Careers clinic

9th January 2009 at 00:00
Our experts answer your questions

Q: I have taught at my school for 11 years but will be resigning at Easter following a decision to put me through informal capability procedures. I teach part-time and have done some supply at another school, but am concerned about my chances of finding another job. I know I can do supply to pay the bills, but I will want a permanent job at some point. I have been trying to become pregnant for some time and suspect that my stressful work situation may be the root of the problem. Would a few years' supply be the best option? What would I have to do to become a class teacher again?

A: I assume you will have a good reference from the school where you have done recent supply work. Sadly, the job market is more challenging in many places than it used to be and schools can afford to be discriminating.

A departure at Easter without a post to go to may raise eyebrows, but, if you are staying in a local area, how well you are known and regarded by others will counterbalance the effects of a problem at your school.

How that school is regarded will also be important. If the head is generally well thought of among colleagues, you might struggle more than if that were not the case. After 11 years you probably should be moving on and possibly looking for a post with more challenge to it. You must also consider your personal situation and sort out your priorities. JH

Q: At the end of the last academic year I quit my post in a primary school with no job to go to. I was unhappy and felt that the staff were negative and disrespectful to each other and there was a pecking order in which you had to "serve your time" in order to progress. I'm ambitious and would like to apply for positions with TLRs, and eventually want to proceed to headship, but am struggling to explain my reason for leaving in interviews. Do you have ideas or suggestions of how to handle job interviews or move on?

Q: I am sorry that you find yourself in this position. Having quit this job, you now need to take control of your career. Ideally, a spell that distances you from your last school and looks good on your CV should be the aim. Perhaps some further part-time study, or if you have no ties, a spell volunteering overseas to gain experience for six months teaching English would provide you with lots to offer. There are also a number of maternity leave vacancies. Some carry TLR responsibilities and may offer a way back in. Without some credible story for the break in your career, interviews will be tricky as schools will wonder why you left your last job, even if the reference is a good one. JH

Q: I'm doing my induction year teaching secondary science and although I seem to be getting positive feedback, I'm seriously considering moving to primary. I have done a lot of research into the foundation stage curriculum and actually think I might want to do reception. I was thinking that the best thing to do would be to become a teaching assistant in reception for a year and then try to get a teaching job. What do you think?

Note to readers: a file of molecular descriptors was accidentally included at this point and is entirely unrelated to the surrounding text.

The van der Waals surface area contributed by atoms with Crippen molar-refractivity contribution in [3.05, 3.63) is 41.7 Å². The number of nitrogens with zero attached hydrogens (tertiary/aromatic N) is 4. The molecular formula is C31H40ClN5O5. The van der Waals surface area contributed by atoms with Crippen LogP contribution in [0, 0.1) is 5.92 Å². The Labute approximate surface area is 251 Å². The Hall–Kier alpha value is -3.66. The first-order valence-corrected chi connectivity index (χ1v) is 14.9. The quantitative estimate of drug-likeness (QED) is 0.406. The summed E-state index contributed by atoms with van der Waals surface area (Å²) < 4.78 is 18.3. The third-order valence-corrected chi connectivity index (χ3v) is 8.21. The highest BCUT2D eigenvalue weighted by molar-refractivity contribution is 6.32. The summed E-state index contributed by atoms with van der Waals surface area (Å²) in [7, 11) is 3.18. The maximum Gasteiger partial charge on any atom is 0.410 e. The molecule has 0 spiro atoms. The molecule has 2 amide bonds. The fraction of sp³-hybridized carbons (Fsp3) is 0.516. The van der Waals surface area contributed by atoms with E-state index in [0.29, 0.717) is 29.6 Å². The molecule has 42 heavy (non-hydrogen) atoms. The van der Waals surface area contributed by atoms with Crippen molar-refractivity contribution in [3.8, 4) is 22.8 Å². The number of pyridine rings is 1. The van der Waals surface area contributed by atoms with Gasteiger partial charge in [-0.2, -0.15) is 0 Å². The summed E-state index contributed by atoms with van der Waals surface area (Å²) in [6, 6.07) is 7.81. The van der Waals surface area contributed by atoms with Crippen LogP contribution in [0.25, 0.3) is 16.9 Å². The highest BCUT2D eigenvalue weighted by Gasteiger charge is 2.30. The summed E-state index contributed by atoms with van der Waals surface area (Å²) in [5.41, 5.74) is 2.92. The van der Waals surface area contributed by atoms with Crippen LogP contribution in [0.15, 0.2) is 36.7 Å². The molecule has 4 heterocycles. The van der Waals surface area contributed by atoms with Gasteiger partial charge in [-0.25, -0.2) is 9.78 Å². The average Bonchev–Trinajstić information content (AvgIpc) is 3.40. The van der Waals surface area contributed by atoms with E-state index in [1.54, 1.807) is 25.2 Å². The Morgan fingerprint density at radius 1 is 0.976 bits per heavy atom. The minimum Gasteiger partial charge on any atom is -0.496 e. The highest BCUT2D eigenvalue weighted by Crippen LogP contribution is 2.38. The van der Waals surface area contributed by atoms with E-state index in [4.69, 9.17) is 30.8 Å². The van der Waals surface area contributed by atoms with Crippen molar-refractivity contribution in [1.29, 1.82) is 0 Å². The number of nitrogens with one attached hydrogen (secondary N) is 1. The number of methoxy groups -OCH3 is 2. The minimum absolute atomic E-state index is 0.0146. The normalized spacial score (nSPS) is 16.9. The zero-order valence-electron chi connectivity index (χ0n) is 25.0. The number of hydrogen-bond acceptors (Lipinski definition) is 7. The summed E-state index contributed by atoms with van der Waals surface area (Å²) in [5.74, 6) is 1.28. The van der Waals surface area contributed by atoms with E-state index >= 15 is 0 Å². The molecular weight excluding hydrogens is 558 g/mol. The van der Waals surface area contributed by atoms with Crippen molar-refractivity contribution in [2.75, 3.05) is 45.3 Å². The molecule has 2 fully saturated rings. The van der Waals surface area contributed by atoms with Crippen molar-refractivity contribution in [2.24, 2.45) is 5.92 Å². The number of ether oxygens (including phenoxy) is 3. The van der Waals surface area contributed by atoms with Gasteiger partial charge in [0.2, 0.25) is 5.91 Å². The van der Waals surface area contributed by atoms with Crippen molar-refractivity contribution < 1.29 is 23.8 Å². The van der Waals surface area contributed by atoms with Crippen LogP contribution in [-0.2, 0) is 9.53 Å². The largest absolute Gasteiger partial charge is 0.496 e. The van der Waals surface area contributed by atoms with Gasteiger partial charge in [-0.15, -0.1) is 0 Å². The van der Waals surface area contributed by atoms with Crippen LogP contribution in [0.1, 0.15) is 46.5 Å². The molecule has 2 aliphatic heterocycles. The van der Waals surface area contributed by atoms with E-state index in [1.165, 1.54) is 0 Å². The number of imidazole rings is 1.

A: Sorry to hear that you're not enjoying teaching science. Few new teachers enjoy the job until towards the end of the first year so you're not alone. It's bound to get better, so don't get into a negative mindset. Make a list of all the things you like about your present job: sharing a joke with the pupils and having a wide range of staff, maybe.

I share your enthusiasm for primary and early years, but it's not an easy option. Talk to some reception teachers and you'll realise that the job is totally exhausting - and that's for people who've been trained in all the areas of the curriculum and pedagogy.

Moving to primary is technically possible but too many people are chasing too few primary jobs, even in London. This means that headteachers will take people who look the safest bets. It's not unlikely that you'll look as if you're trying to run away from something and appear to be seeing teaching young children as an easier option. I'm not sure getting a job as a teaching assistant would help too much.

Many heads would prefer to employ a local who can be trained and who will stay, rather than someone who is using the job as a stepping stone. You would also find the pay and conditions challenging after working as a teacher.

If I were you I'd make the move to primary from a position of strength, staying in secondary to demonstrate commitment and build on your learning this year, but doing work on primarysecondary transfer or teaching science to primary children. Then ease your way into employment as a science specialist - that would be attractive to a primary headteacher. Once in, you can work your way into the job of your dreams - but maybe that will have changed by then. SB

Q: Do I have to have crossed the threshold to become an Advanced Skills Teacher?

A: No, this career route is open to outstanding teachers who can demonstrate that they meet all the standards. As an assessor, I evaluate people with varying experience from those close to retirement to people in their third year. SB

John Howson worked as a secondary school teacher in London for seven years before moving into teacher training. He is now a recruitment analyst and visiting professor of education at Oxford Brookes University.[Q]

Sara Bubb was a primary teacher before becoming a teacher trainer. She is now an education consultant, lectures at the Institute of Education in London and has written on induction and professional development.

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